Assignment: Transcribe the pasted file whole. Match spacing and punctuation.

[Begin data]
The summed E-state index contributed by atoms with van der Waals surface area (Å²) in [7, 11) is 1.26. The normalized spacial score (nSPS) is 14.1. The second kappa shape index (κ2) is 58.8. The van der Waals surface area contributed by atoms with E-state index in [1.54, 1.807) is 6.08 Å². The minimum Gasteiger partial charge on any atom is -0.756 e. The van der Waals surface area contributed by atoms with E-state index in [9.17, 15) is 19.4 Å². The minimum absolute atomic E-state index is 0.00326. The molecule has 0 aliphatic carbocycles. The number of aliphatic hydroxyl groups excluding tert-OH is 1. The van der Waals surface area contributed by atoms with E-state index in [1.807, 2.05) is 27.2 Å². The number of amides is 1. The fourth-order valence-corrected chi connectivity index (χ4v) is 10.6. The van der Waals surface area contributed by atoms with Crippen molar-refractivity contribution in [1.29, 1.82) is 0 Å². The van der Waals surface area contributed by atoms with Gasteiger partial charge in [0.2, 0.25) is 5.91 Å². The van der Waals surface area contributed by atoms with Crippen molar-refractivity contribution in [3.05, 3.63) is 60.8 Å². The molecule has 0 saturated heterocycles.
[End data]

The summed E-state index contributed by atoms with van der Waals surface area (Å²) in [7, 11) is 1.26. The normalized spacial score (nSPS) is 14.1. The second kappa shape index (κ2) is 58.8. The van der Waals surface area contributed by atoms with E-state index in [1.54, 1.807) is 6.08 Å². The minimum Gasteiger partial charge on any atom is -0.756 e. The van der Waals surface area contributed by atoms with E-state index in [9.17, 15) is 19.4 Å². The minimum absolute atomic E-state index is 0.00326. The molecule has 0 aliphatic carbocycles. The number of aliphatic hydroxyl groups excluding tert-OH is 1. The van der Waals surface area contributed by atoms with E-state index in [1.807, 2.05) is 27.2 Å². The number of amides is 1. The fourth-order valence-corrected chi connectivity index (χ4v) is 10.6. The van der Waals surface area contributed by atoms with Crippen molar-refractivity contribution in [1.29, 1.82) is 0 Å². The van der Waals surface area contributed by atoms with Gasteiger partial charge in [0.2, 0.25) is 5.91 Å². The van der Waals surface area contributed by atoms with Crippen molar-refractivity contribution in [3.05, 3.63) is 60.8 Å². The molecule has 0 saturated heterocycles.